This page is designed to help people teaching dyslexic learners and to address some issues and strengths of working with dyslexic learners in Second Life and other similar environments.


Recognising a dyslexic learner

Although it is becoming increasingly common for dyslexic learners to know they are dyslexic, as more schools are more aware of it, you may well find you have students that you think may be dyslexic. Assessing whether a person is actually dyslexic or not is something that requires specialist training, in the UK an educational psychologist or a specialised dyslexia assessment qualification. Unless you have such a qualification you can't actually confirm the assessment, but there are some pointers.

You might expect a dyslexic learner to show some or many of these characteristics:

Remember, these are only indications, the testing to confirm dyslexia takes several hours and has to be done by a specialist. Check with your institution what the correct procedures are for taking this further. Many of them will involve long written questionnaires, and no, the irony of a multi-page written questionnaire for a potentially dyslexic learner is not lost on me!

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Supporting a dyslexic learner

The educational psychologists report should include a number of suggestions for working with the dyslexic learner. It is important to realise that although dyslexia is a single word, it represents a syndrome - different people will present with different subsets of the list of symptoms. Very few people will have all of the symptoms. Your institution may have specific duties you can undertake, or may have support staff (I have worked in this role) that will work with the learner to help them, and who will usually be willing to help you.

This may include:

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What is dyslexia?

There is lots of work being done about this. Some of it is very technical involving lesions in specific parts of the brain that, unless you've got a lot of theoretical language acquisition knowledge, or a strong background in neuroanatomy and neurophysiology you're unlikely to have heard of.

In layman's terms, dyslexia, dyscalculia and dyspraxia are similar conditions with slightly different presentations. They are all caused by problems with memory, both with laying down new memories and with recalling existing memories. Not everyone is sure dyslexia and dyscalculia are different, but they represent weakness with words and numbers primarily. Dyspraxia is weakness with movement and body memory.

The inability to lay down new memories is reflected in the need to read and reread material. The inability to spell can be both: they may not have learnt how to spell a word properly to start with, or they may forget how it goes part way through. The lack of structuring is typically a problem with recall: often they start off knowing what they want to say, just like you or I would, and forget part way through.

Moderately often people with dyslexia also have dyspraxia, the two conditions are linked, but not synonymous.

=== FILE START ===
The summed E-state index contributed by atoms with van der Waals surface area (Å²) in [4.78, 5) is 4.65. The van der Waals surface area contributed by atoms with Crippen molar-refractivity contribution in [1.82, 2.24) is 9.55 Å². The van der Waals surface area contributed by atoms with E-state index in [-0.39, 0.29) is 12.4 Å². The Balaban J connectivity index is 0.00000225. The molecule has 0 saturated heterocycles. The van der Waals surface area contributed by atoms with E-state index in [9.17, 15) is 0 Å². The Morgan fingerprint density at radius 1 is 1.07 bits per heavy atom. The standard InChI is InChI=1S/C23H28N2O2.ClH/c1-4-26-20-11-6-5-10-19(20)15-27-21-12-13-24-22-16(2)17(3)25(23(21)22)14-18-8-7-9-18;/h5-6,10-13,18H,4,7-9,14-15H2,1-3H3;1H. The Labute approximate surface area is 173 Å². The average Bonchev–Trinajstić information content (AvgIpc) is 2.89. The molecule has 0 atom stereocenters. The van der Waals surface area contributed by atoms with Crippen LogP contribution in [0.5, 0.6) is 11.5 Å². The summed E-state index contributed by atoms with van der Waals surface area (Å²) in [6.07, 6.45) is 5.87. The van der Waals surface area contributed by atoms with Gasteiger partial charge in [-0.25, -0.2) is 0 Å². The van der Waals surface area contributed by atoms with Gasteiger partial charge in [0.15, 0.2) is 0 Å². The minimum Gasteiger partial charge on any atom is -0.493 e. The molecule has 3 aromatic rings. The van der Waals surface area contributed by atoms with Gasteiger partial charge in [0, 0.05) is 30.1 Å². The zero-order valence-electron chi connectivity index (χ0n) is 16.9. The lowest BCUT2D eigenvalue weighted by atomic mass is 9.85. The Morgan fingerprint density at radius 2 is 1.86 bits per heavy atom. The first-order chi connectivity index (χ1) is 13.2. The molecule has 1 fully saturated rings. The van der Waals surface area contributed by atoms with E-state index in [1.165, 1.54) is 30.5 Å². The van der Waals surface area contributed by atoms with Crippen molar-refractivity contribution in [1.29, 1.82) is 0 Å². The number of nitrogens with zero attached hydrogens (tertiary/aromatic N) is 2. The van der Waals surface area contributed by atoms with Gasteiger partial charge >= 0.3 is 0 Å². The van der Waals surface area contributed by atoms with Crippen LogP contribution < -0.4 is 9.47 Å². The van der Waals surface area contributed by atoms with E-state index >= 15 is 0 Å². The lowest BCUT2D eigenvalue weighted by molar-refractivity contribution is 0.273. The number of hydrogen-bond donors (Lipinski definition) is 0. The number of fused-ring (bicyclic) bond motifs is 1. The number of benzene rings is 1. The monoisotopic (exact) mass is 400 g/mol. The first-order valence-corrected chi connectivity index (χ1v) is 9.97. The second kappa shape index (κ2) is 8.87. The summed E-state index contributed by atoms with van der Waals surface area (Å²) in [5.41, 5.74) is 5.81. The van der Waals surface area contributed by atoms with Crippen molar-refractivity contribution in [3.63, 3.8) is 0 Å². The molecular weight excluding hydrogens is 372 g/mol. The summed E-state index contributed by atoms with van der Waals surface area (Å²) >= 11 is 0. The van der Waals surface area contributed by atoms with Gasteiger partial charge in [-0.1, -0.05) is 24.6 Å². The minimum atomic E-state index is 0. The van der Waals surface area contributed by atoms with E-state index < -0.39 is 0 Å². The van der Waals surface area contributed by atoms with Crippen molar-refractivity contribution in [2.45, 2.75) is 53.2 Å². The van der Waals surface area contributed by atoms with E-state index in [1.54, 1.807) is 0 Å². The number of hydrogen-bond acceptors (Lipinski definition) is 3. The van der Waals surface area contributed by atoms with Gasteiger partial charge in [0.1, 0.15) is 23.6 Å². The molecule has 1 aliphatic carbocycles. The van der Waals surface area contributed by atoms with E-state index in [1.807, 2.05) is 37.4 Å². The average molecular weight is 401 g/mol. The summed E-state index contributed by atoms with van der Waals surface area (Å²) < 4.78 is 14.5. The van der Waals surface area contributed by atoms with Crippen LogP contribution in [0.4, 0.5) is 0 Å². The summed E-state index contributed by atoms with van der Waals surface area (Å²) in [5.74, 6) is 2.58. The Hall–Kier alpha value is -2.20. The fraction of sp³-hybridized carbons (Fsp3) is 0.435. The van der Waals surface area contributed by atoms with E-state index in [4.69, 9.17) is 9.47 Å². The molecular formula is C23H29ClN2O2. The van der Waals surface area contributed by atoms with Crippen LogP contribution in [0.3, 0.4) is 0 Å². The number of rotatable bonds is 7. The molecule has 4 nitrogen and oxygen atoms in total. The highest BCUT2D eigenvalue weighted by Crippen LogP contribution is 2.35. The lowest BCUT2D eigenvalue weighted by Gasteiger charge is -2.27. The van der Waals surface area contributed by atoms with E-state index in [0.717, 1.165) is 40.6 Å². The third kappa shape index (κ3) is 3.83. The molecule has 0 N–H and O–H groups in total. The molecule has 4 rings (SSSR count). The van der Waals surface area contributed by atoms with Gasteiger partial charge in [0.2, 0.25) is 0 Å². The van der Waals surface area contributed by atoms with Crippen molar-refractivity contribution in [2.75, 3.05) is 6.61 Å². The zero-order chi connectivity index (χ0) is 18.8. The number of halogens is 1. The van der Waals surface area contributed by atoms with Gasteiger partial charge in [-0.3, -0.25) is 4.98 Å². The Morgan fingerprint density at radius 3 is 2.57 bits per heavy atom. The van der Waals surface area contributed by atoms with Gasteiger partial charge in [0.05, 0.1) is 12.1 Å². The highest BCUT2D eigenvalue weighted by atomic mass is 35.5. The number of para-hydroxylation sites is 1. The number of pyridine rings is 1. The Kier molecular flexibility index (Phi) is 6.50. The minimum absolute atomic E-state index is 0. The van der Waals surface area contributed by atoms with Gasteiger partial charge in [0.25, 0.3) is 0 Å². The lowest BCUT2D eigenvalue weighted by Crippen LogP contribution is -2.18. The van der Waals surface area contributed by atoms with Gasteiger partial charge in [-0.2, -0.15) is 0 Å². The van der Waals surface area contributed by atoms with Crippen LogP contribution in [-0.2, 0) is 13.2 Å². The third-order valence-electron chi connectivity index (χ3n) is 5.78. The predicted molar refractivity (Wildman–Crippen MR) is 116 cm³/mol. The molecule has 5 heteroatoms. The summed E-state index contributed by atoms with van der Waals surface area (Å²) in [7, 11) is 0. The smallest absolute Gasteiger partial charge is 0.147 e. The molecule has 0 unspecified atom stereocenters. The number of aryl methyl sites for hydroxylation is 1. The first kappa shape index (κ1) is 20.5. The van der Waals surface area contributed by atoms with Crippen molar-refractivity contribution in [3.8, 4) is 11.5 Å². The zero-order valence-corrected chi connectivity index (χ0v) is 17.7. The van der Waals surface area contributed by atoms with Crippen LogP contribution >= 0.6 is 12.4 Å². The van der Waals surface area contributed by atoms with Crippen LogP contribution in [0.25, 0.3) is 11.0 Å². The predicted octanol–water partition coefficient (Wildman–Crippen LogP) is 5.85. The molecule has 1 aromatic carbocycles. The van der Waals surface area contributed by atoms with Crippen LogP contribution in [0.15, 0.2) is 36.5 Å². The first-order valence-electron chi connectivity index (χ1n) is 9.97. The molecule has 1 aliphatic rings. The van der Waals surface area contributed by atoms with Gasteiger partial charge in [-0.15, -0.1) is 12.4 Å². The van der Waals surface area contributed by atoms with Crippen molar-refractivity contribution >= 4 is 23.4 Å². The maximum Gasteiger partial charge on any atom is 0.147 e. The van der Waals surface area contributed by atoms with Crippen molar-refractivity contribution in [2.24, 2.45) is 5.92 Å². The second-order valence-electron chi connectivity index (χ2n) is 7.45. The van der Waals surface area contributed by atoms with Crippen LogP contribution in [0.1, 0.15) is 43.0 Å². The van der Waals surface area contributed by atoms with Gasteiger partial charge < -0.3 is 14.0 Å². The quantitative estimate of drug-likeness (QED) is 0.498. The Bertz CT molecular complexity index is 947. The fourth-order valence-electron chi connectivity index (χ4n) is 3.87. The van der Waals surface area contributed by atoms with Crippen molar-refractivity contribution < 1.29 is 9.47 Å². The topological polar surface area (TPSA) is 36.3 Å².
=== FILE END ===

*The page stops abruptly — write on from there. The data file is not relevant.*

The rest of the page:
Remember, people with dyslexia are far from stupid. Despite their disadvantages they're smart enough to have reached adulthood and be in college. That's in a system where the vast bulk of assessment if written, the area that they really struggle with.

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Working online, in SL etc.

I'm writing this in April 2007. Voice into SL is a dream, or a nightmare, that is due sometime but not here yet. How this will change SL is anyone's guess, for all of us. What I'm going to write about now is how SL seems to work in its current "text" interaction world. If you use some VOiP protocol, you may have different problems.

In my experience, and from talking to people, being dyslexic in Second Life is both a blessing and curse. Suddenly your inability to spell and read fluently and easily is visible, publicly, for the first time. If you're in a wheelchair IRL everyone IRL knows. In SL no-one knows unless you tell them. With dyslexia no-one knows IRL, except teachers and the like, in SL suddenly everyone can see. That said, a LOT of people spell badly in SL, so it doesn't always leap out at people.

SL is also a blessing because of how we "talk." We tend to write in shorter sentences, with shorter words etc. because we feel like it's taking too long to "say." This often, not always, but often, makes it easier for the dyslexic person to follow. In addition, they can use history to get "notes" without worrying about if (or save a chat log directly) - so they can concentrate on what you're saying directly rather than on writing it down (this is part of where recordings or podcastings score highly too).

Finally SL allows for artistic and creative expression in other ways. Several of the dyslexic people I know are brilliant creative artists in SL. You can, for many things, address learning in SL in different ways. Teaching organelles? Make a cell with the bits you need. Want a report about lung pathology due to hypertension, let them build models of lungs to show you. There will doubtless be times when only writing is appropriate: It's hard to imagine a textual analysis of "The Pilgrim's Progress" not involving a fair amount of writing (although I guess you could do it with machanima quite successfully), but for many things other assessment routes where creating in SL could replace parts or all of the writing are possible alternatives.

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Links and resources

Dyslexia Action home page
What is dyslexia?
Dyslexia Action's Links and resources page
International Dyslexia Association home page
Wikipedia on Dyslexia
Quick online test for signs of dyslexia
Dyslexia Online Journal

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